Overlooking a Niemeyer Masterpiece, This Flat is Filled with Brazilian Modern Gems
When a husband and wife from São Paulo, Brazil, were looking for a new residence in their hometown, they articulated a big wish—to find a spacious apartment in which they could comfortably live, in a calm neighborhood with small houses and quiet streets. Fortunately, they found something that satisfied all of those requirements, and much more, in a property located near one of the most iconic spaces in the country: Ibirapuera Park, designed by architect Oscar Niemeyer and landscape designer Otávio Augusto Teixeira Mendes in commemoration of the city’s 400th anniversary, in 1954.
The best feature, though, is one they hadn’t anticipated. Overlooking Ibirapuera, the apartment boasts one of the best views of the park imaginable, and at a distance that offers an all-encompassing view of the national gem, including the green spaces, the Oca dome, Ibirapuera Auditorium, and the winding Marquise, a covered pathway that links various structures, such as restaurants, facilities, and the São Paulo Museum of Modern Art.
The original division of space inside the nearly 5,000-square-foot apartment didn’t fit their lifestyle, however. Wanting to take advantage of the large interior while creating a cozy ambience, the couple, along with their 25-year-old son, enlisted FCstudio, a firm helmed by Flavio Castro, a young architect who had designed houses for a few of their friends.
Touched by the view, Castro decided to provide different ways of navigating the space to maximize vistas from all corners of the home. Integrating separate areas into a central living room, he took down several walls and removed the windows from an adjacent veranda. He then defined a few stations such as a dining area and a media center with a series of furnishings—including a blue Fergana sofa by Patricia Urquiola for Moroso—placed into clusters. Custom built-ins, like a horizontal divider made of Brazilian walnut, now gently structure the space. Placed between the living room and veranda, the wall panel is a tribute to Alfredo Volpi, a Brazilian painter and prominent modernist; its design—a modular screen made up of aligned triangular shapes on both sides—is a reference to his works, which are marked by warm color palettes and geometric patterns.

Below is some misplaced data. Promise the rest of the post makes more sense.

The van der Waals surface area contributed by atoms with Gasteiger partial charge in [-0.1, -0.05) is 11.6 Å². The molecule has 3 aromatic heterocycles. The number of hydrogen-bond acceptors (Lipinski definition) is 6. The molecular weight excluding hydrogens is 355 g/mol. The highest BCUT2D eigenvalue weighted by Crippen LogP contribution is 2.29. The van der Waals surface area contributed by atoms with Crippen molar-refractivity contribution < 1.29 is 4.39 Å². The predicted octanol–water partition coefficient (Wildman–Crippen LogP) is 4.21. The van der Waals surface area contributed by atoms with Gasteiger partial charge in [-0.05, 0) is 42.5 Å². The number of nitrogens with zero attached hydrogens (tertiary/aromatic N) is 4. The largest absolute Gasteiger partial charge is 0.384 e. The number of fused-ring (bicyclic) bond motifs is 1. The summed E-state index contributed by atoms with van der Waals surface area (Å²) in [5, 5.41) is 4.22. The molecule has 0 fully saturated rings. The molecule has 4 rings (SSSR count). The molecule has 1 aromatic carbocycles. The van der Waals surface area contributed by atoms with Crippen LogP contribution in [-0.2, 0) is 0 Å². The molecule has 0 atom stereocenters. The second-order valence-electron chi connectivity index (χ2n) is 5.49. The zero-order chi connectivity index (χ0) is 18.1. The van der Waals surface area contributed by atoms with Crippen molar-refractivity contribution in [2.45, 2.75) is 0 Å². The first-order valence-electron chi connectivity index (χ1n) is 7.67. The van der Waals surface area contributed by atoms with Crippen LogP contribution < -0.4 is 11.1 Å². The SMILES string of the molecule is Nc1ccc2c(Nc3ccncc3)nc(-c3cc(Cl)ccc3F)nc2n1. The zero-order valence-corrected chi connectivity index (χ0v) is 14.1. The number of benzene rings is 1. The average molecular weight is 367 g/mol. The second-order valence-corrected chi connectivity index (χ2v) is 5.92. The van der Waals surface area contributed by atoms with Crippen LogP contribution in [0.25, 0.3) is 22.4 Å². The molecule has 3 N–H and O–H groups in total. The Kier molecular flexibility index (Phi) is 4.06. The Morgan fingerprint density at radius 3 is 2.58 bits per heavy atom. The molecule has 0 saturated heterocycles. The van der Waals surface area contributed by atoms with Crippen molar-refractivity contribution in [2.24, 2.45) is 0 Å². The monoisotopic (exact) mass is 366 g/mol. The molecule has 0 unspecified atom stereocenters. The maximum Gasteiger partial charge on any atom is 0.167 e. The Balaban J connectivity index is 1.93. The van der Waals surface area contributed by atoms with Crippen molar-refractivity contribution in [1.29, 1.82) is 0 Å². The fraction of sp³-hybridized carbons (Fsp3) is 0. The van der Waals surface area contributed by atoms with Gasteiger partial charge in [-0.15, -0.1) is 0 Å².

A lover of Brazilian modern design, the wife shadowed Castro’s team throughout the process, test-driving configurations at various stages along the way. From the outset, she voiced her desire for a home that was wholly contemporary, yet also warm and inviting. To keep the space from feeling like a sterile renovation, the family brought with them venerable and beloved pieces from their previous home, including Sérgio Rodrigues’s iconic 1961 Mole armchair, which they placed in their new home office.
For formal gatherings, the family likes to entertain guests in the dining area, furnished with a table by Brazilian designer Claudia Moreira Salles and Marta chairs by Aristeu Pires, also a Brazilian designer. Above, a series of hanging Torch pendants by Sylvain Willenz illuminates the space. Adjacent to the dining area, a transparent, custom, floor-to-ceiling wine rack serves as another subtle partition for the open plan; a lunch room is situated on the other side of it. Near the opposite end of the dining room is the space that’s most cherished: a small living area with two pairs of prized armchairs, the Isa by Jader Almeida and the Paraty by Sérgio Rodrigues. The family often lounges there, appreciating the night view of Ibirapuera while enjoying a glass of wine by the intimate light.
The veranda, which the family uses as the recreation area, is integrated with the rest of the apartment through a series of sliding glass doors. The husband travels frequently for business, but loves staying at home and hosting friends and family. His favorite hobby is cooking pizza, and, as luck would have it, the home already included a pizza oven and a barbecue grill, so he naturally opted to keep them intact. To create a social dining experience, Castro also designed a combined cooking and dining station called Pau Pedra, which translates from Portuguese to "wood stone." Condensing multiple functions into one furnishing, the piece combines a 35-inch-tall stone table—suitable for cooking and barstool seating—with a wooden dining table that comfortably seats nine. Carbon chairs by Bertjan Pot and Marcel Wanders line the lower table.
Elements of Ibirapuera Park provided a number of inspirational points for the apartment’s interiors. Throughout, a palette of green and blue hues echoes the lush, Edenic scene that fills the windows—a design move exemplified by Castro’s choice to display Jaime Hayon’s Ro chair for Fritz Hansen against a backdrop of trees in the park. Hugging the marble floor, a large rug by Kamy Maison is warmly reminiscent of the sky’s blue tones when the sun is setting.
The service area of the apartment also provides good views and entertainment. Through the large windows of the kitchen and laundry room, the residents can see a couple of southern crested caracaras—a type of falcon found in parts of Brazil and throughout central and southern South America—in their flights around the antennas of the tops of the buildings and the trees of Ibirapuera Park.